Caleb Scharf's Book on Black Holes Separates Science From Fiction
Sometime in the next year and a half, a glowing interstellar blob—possibly a star or a young solar system—will pass perilously close to the supermassive black hole at the center of the Milky Way galaxy. If it is sucked in, scientists will witness for the first time a significant “feeding event,” which will result in a massive release of energy that helps galaxies and stars evolve.
September 25, 2012
Science fiction books and films have long portrayed black holes as ominous and destructive, but in Caleb Scharf’s new book, "Gravity’s Engines: How Bubble-Blowing Black Holes Rule Galaxies, Stars, and Life in the Cosmos," the astronomy professor explains that they can create as much as they consume. “Black holes regulate growth,” said Scharf. “As stuff falls into a black hole, a tremendous amount of energy is released. That energy plays a profoundly important role in the evolution of galaxies, the number of stars and the nature of the cosmic environment.”
Almost every galaxy has a supermassive black hole at its center. While mysteries about them abound, these black holes have distinct roles to play in the cosmos. Scharf calls them “gravity’s engines” because of the cyclical manner in which they suck matter and spew energy, a process that can be 50 times more efficient than nuclear fusion, said Scharf. “This process grows the black hole as much as it may govern the galaxy around it,” he said. “There is a balance between construction and destruction.”
If you add up the mass of the stars in the center of a galaxy and estimate the mass of the galaxy’s supermassive black hole, the stars have approximately 1,000 times more mass than the black hole. This cosmic relationship exists in the vast majority of galaxies, but there are exceptions, notably our own Milky Way.
“We live in a galaxy without this connection,” said Scharf. “Anytime you find something different in the cosmos, you question it. We live in what may be a somewhat unusual spot. There are other galaxies like ours, but they are not particularly numerous.”
Such mysteries motivated Scharf a decade ago to seek out what he referred to as a “teenage galaxy,” one that is still forming. Using NASA’s X-ray space telescope Chandra, he and his colleagues discovered a supermassive black hole surrounded by particles and hot gas flooding a young galaxy with energy 12 billion light years away—one of the furthest places Chandra has recorded. “The energy coming out of a black hole can play a major role in regulating the production of stars,” said Scharf, “which is critical because young galaxies like this are in states of constant assembly.”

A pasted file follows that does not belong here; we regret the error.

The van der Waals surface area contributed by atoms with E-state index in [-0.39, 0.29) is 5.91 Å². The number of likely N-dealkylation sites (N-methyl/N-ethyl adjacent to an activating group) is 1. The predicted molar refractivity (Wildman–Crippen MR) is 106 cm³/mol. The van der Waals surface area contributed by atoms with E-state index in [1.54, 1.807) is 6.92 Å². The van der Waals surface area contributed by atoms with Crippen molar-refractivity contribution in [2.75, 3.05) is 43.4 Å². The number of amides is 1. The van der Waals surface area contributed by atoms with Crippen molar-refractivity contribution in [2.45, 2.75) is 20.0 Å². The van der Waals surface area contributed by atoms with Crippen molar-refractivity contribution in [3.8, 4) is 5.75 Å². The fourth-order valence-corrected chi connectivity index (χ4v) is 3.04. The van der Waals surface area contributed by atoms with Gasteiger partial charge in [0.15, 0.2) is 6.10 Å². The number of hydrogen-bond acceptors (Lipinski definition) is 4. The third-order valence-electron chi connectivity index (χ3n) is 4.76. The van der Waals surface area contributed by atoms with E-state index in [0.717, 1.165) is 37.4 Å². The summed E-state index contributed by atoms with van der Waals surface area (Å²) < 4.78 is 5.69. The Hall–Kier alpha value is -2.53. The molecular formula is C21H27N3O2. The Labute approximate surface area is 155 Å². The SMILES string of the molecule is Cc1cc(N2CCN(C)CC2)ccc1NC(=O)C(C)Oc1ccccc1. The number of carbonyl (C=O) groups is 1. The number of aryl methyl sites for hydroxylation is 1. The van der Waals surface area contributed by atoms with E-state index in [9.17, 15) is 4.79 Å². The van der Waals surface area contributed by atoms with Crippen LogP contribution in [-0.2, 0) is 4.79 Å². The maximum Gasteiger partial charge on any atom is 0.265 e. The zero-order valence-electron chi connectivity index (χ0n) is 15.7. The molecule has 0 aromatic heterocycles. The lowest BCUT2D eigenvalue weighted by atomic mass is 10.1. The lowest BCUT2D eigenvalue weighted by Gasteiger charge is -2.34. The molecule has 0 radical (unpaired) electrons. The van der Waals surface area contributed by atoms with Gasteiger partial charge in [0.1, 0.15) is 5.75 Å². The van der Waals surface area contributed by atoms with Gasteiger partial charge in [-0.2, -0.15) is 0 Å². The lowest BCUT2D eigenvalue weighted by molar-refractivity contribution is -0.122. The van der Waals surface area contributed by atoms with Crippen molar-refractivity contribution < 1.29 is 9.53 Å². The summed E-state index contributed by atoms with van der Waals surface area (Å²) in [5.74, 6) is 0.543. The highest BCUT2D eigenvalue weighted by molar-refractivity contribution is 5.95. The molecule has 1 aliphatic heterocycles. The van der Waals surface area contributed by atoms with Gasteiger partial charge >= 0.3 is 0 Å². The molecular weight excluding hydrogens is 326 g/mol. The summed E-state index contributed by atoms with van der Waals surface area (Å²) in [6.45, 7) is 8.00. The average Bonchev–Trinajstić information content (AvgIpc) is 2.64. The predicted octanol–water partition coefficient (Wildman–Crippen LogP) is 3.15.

Scharf, who has taught at Columbia since 2002, wrote a 2008 textbook, "Extra Solar Planets and Astrobiology," to help explain these emerging fields to his undergraduates. It won the 2011 Chambliss Award from the American Astronomical Society. Other universities, including Princeton and the University of California, Santa Cruz, offer their own courses based on the book. “The part I enjoyed most about writing my textbook was explaining the science embedded in the equations,” he said. “Science is all about storytelling. Even with algebra, you’re still constructing a story. And with black holes, there is a natural story to tell.”
Scharf began working on "Gravity’s Engines" because he realized that there was a tremendous science story to tell a non-scientific audience. He completed it in just five months, approaching each chapter like a research project, a valuable process because he was forced to step back and review the fundamentals of his specialty and weave the science into narrative. “I had to question my long-held assumptions and find revealing and interesting sources, while trying to transmit my own excitement for readers to pick up on.”
Scharf is already at work on his next book, "The Copernicus Complex," in which he tackles Earth’s cosmic significance. He plans to give context to our solar system’s “possibly unusual architecture” and explore microbial biology, cosmology, the science of inference, space exploration and more. Scharf also contributes regularly to "Scientific American," where his blog, “Life, Unbounded,” has had over a quarter-million visitors in the last year.
“Anytime I write about extremes and things difficult to conceptualize, I always come back to how tiny we are,” said Scharf. “It’s a good thing to be reminded of. I’ll do anything I can to help give people a cosmic perspective.”